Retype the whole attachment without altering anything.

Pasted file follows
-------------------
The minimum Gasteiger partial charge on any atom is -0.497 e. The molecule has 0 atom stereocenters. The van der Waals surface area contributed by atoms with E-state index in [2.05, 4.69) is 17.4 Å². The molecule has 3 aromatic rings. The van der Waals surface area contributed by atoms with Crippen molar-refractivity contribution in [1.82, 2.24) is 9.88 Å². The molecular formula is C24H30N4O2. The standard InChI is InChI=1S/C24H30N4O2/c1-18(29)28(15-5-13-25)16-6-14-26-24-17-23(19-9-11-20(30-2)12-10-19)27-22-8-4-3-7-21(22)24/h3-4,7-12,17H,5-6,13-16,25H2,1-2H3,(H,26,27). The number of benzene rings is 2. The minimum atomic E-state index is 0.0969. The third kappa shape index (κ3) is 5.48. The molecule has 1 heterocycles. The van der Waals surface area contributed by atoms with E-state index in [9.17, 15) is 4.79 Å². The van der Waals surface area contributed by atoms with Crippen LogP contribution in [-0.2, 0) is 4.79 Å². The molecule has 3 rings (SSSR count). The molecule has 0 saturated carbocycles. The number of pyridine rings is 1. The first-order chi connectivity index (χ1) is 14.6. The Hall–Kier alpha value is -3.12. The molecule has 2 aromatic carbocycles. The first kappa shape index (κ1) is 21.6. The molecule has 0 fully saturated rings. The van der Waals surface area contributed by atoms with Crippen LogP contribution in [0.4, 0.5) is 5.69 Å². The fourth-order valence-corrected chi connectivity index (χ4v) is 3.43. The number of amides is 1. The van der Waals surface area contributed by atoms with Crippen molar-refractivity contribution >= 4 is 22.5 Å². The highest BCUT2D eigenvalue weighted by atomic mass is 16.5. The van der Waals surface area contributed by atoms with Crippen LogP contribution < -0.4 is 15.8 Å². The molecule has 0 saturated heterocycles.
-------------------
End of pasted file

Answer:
The minimum Gasteiger partial charge on any atom is -0.497 e. The molecule has 0 atom stereocenters. The van der Waals surface area contributed by atoms with E-state index in [2.05, 4.69) is 17.4 Å². The molecule has 3 aromatic rings. The van der Waals surface area contributed by atoms with Crippen molar-refractivity contribution in [1.82, 2.24) is 9.88 Å². The molecular formula is C24H30N4O2. The standard InChI is InChI=1S/C24H30N4O2/c1-18(29)28(15-5-13-25)16-6-14-26-24-17-23(19-9-11-20(30-2)12-10-19)27-22-8-4-3-7-21(22)24/h3-4,7-12,17H,5-6,13-16,25H2,1-2H3,(H,26,27). The number of benzene rings is 2. The minimum atomic E-state index is 0.0969. The third kappa shape index (κ3) is 5.48. The molecule has 1 heterocycles. The van der Waals surface area contributed by atoms with E-state index in [9.17, 15) is 4.79 Å². The van der Waals surface area contributed by atoms with Crippen LogP contribution in [-0.2, 0) is 4.79 Å². The molecule has 3 rings (SSSR count). The molecule has 0 saturated carbocycles. The number of pyridine rings is 1. The first-order chi connectivity index (χ1) is 14.6. The Hall–Kier alpha value is -3.12. The molecule has 2 aromatic carbocycles. The first kappa shape index (κ1) is 21.6. The molecule has 0 fully saturated rings. The van der Waals surface area contributed by atoms with Crippen LogP contribution in [0.4, 0.5) is 5.69 Å². The fourth-order valence-corrected chi connectivity index (χ4v) is 3.43. The number of amides is 1. The van der Waals surface area contributed by atoms with Crippen molar-refractivity contribution >= 4 is 22.5 Å². The highest BCUT2D eigenvalue weighted by atomic mass is 16.5. The van der Waals surface area contributed by atoms with Crippen LogP contribution < -0.4 is 15.8 Å². The molecule has 0 saturated heterocycles.